Sprint on Thursday announced a $60-per-month unlimited talk, text and data plan -- its second price cut in four days -- that's designed to undercut competitors.
The Unlimited, My Way plan will continue to be offered along with the new $60 Unlimited Plan, but marketing efforts will be focused on the $60 plan, according to a Sprint spokeswoman.
In its announcement, Sprint noted that T-Mobile currently offers an $80 a month unlimited plan, while Verizon Wireless and AT&T don't offer an unlimited option. "Consumers no longer have to worry about high bills based on how much data they are using," Sprint said in a statement.
On Monday, Sprint unveiled a separate Family Share Pack plan for shared-data that offers four lines and 20GB of shared data for $160 a month -- double the data at a lower price than either AT&T or Verizon.
Both price cuts were promised by new Sprint CEO Marcelo Claure as a way to reverse a decline in subscribers. But many analysts said network performance problems at Sprint will still keep customers away.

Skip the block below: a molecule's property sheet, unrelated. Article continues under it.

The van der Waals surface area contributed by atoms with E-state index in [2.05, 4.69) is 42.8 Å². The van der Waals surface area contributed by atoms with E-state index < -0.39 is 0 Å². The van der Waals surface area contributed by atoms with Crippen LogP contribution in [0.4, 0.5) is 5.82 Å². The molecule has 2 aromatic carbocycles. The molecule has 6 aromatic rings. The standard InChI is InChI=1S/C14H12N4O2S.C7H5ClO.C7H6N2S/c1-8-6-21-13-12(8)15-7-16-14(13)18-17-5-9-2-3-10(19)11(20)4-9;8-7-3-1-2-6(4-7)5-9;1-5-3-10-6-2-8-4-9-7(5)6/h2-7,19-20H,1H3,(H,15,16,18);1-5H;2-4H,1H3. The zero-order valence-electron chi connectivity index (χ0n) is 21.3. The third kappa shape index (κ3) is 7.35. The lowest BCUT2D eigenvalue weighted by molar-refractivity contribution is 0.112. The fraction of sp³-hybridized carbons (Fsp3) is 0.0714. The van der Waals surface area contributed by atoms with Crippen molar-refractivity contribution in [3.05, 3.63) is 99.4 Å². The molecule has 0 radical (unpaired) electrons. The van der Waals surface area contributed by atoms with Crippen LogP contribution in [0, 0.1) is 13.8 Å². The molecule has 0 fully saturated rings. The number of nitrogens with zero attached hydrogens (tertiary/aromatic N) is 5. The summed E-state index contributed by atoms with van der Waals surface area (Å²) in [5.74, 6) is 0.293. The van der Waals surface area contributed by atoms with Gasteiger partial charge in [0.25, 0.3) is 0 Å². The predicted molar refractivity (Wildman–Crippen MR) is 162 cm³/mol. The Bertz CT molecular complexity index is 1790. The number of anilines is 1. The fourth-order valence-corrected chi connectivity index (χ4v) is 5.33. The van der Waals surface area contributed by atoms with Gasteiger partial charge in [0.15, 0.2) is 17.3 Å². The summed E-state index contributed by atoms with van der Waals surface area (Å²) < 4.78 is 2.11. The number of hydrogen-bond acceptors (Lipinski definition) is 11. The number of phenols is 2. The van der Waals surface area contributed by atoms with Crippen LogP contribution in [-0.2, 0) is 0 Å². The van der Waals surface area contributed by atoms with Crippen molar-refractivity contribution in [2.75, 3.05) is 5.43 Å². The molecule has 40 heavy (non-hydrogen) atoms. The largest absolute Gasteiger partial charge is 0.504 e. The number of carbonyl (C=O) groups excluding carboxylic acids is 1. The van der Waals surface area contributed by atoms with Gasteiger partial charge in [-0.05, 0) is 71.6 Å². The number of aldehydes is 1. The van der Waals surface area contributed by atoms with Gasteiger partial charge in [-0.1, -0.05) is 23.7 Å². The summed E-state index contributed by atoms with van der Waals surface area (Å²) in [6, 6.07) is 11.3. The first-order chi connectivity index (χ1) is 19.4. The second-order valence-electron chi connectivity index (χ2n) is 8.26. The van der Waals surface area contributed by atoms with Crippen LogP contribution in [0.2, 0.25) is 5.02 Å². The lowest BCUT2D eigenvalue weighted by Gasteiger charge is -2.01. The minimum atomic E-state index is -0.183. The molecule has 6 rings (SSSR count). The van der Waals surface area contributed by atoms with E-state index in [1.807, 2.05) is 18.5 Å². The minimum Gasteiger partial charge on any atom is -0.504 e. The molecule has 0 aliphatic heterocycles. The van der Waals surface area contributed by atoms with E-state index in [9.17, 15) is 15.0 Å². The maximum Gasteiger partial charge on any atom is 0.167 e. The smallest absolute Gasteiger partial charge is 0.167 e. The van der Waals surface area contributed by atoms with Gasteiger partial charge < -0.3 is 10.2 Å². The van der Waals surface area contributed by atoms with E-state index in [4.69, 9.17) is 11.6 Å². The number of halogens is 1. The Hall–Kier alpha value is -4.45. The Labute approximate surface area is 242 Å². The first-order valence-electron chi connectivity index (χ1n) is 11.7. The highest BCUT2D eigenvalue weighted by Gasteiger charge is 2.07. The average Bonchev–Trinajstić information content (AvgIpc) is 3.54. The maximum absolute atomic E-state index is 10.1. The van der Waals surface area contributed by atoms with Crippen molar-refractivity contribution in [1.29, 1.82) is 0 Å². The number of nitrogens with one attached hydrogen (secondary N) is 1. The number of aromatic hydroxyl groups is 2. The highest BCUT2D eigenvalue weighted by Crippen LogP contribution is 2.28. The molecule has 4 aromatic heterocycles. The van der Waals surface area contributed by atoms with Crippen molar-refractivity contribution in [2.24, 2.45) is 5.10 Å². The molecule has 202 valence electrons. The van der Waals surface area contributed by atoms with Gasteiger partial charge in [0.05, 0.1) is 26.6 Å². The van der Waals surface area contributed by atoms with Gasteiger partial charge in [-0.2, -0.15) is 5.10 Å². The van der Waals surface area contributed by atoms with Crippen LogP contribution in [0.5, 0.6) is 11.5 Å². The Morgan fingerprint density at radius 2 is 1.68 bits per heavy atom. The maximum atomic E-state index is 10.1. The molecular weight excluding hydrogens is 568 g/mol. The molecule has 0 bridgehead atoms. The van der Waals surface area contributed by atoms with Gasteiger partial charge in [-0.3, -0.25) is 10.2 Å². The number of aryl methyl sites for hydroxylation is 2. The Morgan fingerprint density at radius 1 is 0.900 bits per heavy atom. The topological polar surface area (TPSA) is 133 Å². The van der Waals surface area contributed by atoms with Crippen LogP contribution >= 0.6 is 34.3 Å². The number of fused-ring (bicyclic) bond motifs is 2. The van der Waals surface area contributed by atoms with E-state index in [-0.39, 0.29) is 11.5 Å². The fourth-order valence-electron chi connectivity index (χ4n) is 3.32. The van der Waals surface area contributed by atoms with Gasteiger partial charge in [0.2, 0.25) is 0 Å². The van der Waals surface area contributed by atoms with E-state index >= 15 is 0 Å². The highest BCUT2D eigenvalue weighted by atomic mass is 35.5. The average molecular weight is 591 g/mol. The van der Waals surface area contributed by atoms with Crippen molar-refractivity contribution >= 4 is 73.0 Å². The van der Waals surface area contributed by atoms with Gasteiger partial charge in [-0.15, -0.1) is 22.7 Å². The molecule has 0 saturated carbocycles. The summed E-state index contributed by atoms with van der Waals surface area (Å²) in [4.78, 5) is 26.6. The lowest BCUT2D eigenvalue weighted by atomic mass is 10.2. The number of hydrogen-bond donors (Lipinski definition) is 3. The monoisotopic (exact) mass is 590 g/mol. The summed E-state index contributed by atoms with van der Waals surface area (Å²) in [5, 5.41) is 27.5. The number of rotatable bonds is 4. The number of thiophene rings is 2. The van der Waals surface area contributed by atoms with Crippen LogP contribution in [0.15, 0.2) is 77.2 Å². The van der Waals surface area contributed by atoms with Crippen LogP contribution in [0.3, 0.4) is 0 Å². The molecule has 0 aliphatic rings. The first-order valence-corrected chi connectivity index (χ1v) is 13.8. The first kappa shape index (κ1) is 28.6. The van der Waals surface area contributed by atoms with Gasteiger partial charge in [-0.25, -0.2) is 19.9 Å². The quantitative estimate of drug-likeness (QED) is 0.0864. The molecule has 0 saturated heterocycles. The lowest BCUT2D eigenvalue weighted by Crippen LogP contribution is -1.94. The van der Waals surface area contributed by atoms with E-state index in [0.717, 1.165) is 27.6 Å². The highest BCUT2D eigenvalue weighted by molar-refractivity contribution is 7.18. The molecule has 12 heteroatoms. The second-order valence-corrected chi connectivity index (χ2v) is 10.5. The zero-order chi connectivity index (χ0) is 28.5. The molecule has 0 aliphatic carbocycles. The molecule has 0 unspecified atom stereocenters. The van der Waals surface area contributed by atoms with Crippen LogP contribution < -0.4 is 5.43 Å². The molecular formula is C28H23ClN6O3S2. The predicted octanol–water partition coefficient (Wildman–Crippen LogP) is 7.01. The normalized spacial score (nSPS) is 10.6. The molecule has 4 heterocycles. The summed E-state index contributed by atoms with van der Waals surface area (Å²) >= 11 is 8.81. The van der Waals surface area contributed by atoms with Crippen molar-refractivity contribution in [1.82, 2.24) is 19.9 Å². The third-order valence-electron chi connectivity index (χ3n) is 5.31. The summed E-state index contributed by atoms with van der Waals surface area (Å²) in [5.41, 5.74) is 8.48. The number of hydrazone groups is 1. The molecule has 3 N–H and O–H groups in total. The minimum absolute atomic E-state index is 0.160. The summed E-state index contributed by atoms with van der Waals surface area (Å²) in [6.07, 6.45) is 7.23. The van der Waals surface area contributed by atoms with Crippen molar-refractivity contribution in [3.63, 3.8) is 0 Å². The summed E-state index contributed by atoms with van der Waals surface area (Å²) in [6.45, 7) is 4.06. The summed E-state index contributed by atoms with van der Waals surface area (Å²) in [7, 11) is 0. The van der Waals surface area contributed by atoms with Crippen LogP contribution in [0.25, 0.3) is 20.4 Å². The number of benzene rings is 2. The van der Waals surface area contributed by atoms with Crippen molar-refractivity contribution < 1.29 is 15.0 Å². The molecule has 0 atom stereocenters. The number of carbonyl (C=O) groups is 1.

Whether Verizon or AT&T finally adds an unlimited data plan is unlikely. Analysts have said often in recent months that both Verizon and AT&T have broader-reaching, more reliable networks than Sprint or AT&T and can keep customers from leaving even when charging for variable data plans.
Verizon couldn't be reached to comment on Sprint's price cuts, but AT&T spokesman Mark Siegel said customers have liked AT&T's approach on rate plans. "Customers have flocked to AT&T Next and Mobile Share Value plans because they deliver terrific value on the nation's most reliable 4G LTE network," Siegel said.
In the last quarter, AT&T also had its lowest churn (subscriber departures) rate ever. Regarding unlimited plans, Siegel noted that while AT&T doesn't currently offer unlimited plans, some customers already on unlimited plans before AT&T introduced tiered data prices were able to keep the unlimited plans if they wanted to.
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This story, "Sprint Drops Second Shoe: $60 Unlimited Voice, Text, Data Plan" was originally published by Computerworld.